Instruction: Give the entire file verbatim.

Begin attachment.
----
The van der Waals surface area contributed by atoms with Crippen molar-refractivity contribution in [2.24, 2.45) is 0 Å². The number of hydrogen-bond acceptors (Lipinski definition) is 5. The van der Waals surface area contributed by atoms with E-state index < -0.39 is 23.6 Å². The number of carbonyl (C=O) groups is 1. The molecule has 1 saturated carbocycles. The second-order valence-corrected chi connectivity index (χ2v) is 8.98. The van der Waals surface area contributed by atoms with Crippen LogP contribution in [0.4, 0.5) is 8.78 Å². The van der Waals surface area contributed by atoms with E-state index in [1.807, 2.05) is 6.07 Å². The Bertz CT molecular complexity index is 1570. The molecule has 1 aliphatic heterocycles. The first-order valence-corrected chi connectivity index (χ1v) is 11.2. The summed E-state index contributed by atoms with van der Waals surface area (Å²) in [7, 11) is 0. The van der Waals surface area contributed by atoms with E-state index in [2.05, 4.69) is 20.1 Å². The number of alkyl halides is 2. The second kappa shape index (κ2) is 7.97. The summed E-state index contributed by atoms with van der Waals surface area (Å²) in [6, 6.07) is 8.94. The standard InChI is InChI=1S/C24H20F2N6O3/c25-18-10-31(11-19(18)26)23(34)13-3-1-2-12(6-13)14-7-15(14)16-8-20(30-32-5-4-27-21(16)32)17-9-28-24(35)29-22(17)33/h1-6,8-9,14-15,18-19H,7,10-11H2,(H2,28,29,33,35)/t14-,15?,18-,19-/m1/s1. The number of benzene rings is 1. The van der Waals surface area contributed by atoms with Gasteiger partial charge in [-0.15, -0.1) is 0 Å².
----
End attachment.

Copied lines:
The van der Waals surface area contributed by atoms with Crippen molar-refractivity contribution in [2.24, 2.45) is 0 Å². The number of hydrogen-bond acceptors (Lipinski definition) is 5. The van der Waals surface area contributed by atoms with E-state index < -0.39 is 23.6 Å². The number of carbonyl (C=O) groups is 1. The molecule has 1 saturated carbocycles. The second-order valence-corrected chi connectivity index (χ2v) is 8.98. The van der Waals surface area contributed by atoms with Crippen LogP contribution in [0.4, 0.5) is 8.78 Å². The van der Waals surface area contributed by atoms with E-state index in [1.807, 2.05) is 6.07 Å². The Bertz CT molecular complexity index is 1570. The molecule has 1 aliphatic heterocycles. The first-order valence-corrected chi connectivity index (χ1v) is 11.2. The summed E-state index contributed by atoms with van der Waals surface area (Å²) in [7, 11) is 0. The van der Waals surface area contributed by atoms with E-state index in [2.05, 4.69) is 20.1 Å². The number of alkyl halides is 2. The second kappa shape index (κ2) is 7.97. The summed E-state index contributed by atoms with van der Waals surface area (Å²) in [6, 6.07) is 8.94. The standard InChI is InChI=1S/C24H20F2N6O3/c25-18-10-31(11-19(18)26)23(34)13-3-1-2-12(6-13)14-7-15(14)16-8-20(30-32-5-4-27-21(16)32)17-9-28-24(35)29-22(17)33/h1-6,8-9,14-15,18-19H,7,10-11H2,(H2,28,29,33,35)/t14-,15?,18-,19-/m1/s1. The number of benzene rings is 1. The van der Waals surface area contributed by atoms with Gasteiger partial charge in [-0.15, -0.1) is 0 Å².